- Change through spiritual pruning and soul surgery. God has been doing so much in my own heart over the past season. He’s been growing me through challenges, joys, grief, and a long awaited ‘birth’ of a book I’ve wanted to write for years. Writing Jesus and Your Unwanted Journey brought more tears than any other writing project I’ve worked on for Harvest USA. The excruciating stories that women have shared with me have changed and humbled me.
What about you? Do any of those categories hit home, my friend? Perhaps your marriage has suffered the painful blow of abandonment, death, or divorce. Maybe one of your kids just left for college and you aren’t so sure that the emptier nest season is as fabulous as you’ve heard. Or perhaps a friend has moved on, seeking connections elsewhere, and you feel lost and abandoned. You might even be facing the disorienting reality of someone ending their relationship with you because it had become sinful, and your friend/girlfriend/boyfriend/secret lover heard and heeded the loving call of Jesus to return home from the far country.
When the pain of change hits hard, we have a choice in front of us. We can cry out to Jesus for help, comfort, wisdom, and guidance or we can cry out elsewhere for temporary comfort, distraction, rescue, or a sense of stability. Where do you tend to turn?
Everything Will Shift—Except God’s Promises
When you’re hit with pain due to changed circumstances, it’s important to cry out for comfort in the right direction. The enemy of our souls and our weak and easily deceived sin nature crave and seize any opportunity to pursue people, experiences, and feelings that may temporarily numb or relieve our anguish but, in the end, land us in a pit. God alone is the source of unchanging, unfailing love and comfort. He is your steadfast companion when the terrain of your life shifts, whether slightly and subtly or like a wave crashing over you.
Consider these promises from God’s Word:
Every good gift and every perfect gift is from above, coming down from the Father of lights, with whom there is no variation or shadow due to change. (James 1:17)
For I the Lord do not change. (Mal. 3:6)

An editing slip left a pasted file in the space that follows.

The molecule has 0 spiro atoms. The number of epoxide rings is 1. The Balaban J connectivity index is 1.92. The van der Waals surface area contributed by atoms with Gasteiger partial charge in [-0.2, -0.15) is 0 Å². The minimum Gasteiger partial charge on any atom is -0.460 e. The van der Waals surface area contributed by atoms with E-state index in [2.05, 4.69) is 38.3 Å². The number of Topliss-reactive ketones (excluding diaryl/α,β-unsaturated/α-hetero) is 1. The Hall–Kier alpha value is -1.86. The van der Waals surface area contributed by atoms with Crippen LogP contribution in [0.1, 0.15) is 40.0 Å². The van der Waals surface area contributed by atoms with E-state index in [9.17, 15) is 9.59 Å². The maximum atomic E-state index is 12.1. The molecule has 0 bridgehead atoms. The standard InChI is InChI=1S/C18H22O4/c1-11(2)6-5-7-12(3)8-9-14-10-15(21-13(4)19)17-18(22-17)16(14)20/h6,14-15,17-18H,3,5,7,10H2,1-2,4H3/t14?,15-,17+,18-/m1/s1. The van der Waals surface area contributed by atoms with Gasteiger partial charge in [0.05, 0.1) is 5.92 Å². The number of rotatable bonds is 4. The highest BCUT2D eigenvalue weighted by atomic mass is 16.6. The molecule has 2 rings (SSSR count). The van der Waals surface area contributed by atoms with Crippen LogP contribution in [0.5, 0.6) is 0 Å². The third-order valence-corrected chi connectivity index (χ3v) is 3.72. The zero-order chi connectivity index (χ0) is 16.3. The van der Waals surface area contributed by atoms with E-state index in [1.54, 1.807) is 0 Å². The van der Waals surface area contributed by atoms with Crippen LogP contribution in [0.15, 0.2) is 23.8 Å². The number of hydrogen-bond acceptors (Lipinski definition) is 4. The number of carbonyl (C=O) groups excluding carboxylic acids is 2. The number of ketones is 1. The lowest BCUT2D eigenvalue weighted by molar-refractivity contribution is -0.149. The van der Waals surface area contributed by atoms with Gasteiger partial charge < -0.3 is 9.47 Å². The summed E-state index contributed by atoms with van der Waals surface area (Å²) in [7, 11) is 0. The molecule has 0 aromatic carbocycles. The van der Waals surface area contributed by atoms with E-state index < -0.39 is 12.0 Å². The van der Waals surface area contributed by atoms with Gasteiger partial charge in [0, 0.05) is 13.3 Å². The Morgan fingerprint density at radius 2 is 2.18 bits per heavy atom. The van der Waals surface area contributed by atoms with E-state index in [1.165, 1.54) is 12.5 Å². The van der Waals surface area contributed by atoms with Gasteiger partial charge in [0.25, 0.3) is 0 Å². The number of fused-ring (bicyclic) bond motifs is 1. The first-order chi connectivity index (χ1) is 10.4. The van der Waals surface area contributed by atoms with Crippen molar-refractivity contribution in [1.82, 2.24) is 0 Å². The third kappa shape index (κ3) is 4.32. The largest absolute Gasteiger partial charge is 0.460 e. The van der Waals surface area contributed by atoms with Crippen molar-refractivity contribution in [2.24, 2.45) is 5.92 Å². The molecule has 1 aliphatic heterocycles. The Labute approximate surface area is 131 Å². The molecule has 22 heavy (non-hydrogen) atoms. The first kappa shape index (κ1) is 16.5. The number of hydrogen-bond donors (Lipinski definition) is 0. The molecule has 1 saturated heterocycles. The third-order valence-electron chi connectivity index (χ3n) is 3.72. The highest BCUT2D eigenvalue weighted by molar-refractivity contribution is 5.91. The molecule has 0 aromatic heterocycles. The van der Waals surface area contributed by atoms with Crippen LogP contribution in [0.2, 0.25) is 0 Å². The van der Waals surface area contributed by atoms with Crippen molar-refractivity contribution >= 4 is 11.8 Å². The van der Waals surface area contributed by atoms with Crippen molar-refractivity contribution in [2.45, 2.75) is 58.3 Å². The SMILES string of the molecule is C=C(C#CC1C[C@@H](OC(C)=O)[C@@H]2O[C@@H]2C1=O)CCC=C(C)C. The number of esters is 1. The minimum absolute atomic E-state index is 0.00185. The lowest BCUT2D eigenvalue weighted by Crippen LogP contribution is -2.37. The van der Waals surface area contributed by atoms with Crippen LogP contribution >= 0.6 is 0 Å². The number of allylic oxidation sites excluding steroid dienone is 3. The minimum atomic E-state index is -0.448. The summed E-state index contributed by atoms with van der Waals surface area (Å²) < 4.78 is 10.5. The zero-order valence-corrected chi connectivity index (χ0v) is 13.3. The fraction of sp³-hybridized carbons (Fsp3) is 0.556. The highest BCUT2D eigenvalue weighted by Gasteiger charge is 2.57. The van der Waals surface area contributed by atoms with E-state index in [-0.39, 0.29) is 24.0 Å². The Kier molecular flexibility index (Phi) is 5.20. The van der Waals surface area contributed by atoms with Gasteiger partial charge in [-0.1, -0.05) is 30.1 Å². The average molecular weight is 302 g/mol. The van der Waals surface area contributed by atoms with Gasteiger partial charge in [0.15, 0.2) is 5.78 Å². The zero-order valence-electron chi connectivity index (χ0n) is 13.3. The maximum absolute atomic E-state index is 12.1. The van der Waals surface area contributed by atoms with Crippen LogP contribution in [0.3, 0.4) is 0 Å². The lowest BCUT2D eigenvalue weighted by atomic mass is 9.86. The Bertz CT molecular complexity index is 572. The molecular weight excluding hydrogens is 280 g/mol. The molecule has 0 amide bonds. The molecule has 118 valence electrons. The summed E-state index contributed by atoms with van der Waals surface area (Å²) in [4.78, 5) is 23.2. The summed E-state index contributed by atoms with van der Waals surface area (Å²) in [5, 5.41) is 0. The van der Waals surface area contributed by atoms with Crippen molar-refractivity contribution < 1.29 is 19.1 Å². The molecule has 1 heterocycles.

Jesus Christ is the same yesterday and today and forever. (Heb. 13:8)
But people? Your best friend? The person you’re dating? Your spouse if you marry? Your health, financial portfolio, church? All will change and shift. Some of these changes will be sweet and feel good, while others may break your heart.
Painful Change Leads You to Your Steadfast Savior
Only through our relationship with Jesus do we have a relationship with someone who will never:
- Stop loving or change his desires for us. Jesus won’t ever say, “I just don’t have the feels for you anymore.”
- Abandon, break up with us, or join a new friend group, leaving us in the dust by saying, “You know…I just need to do me now…sorry.”
- Take back the forgiveness that has covered all our sins—past, present and future!
- Betray us or not come through on the promises he’s made. His words are trustworthy. God will never stop loving us deeply, even as he knows all the worst things about us and has experienced our sin against him every day. He’ll never stop offering to comfort us when our hearts are broken, lonely, or disappointed. He’ll never grow tired or give up on helping us grow and become more like him. He’ll never go back on his promise to give us strength to live for him and not ourselves. He’ll never grow tired of helping us and carrying our burdens.
- Change his plan to bring all his children into heaven at the time of his choosing.
- Die on us. We will never, ever, have to stand looking over a grave and then turn away to live the rest of our life feeling the empty hole of him not being here, of feeling how silent or quiet the world feels without him.
God’s Unchanging Love Brings Healing Change to You
God is not only unchangeable, he’s also full of holy, compassionate love for you, and he alone has the power to heal and change your broken heart. You may feel devastated today, hopeless and drowning in a sea of painful circumstances. Perhaps you’ve made choices you’re ashamed of, or now enslaved to certain behaviors, or completely consumed with a person—you might even say you’re addicted to this person.
Friend, because God is steadfast and unchanging, and you are in process of being made to be like Jesus, you have hope. Behaviors can be changed, relationships can lose their sinful grip on your heart, addictions can subside, and the pull of your desires diminish as you turn toward God with humble dependence. He is faithful and he will never stop loving you or being with you. That will never, ever change.
14 Jul 2022
Painful information has been revealed, and, most likely, your emotions and thoughts feel like a piece of driftwood on a stormy ocean. You’ve been tossed into a world you didn’t know existed: your husband’s sexual unfaithfulness. Or maybe you knew he had a “little struggle,” but the depth and scope of it have come crashing over you, throwing you against jagged rocks.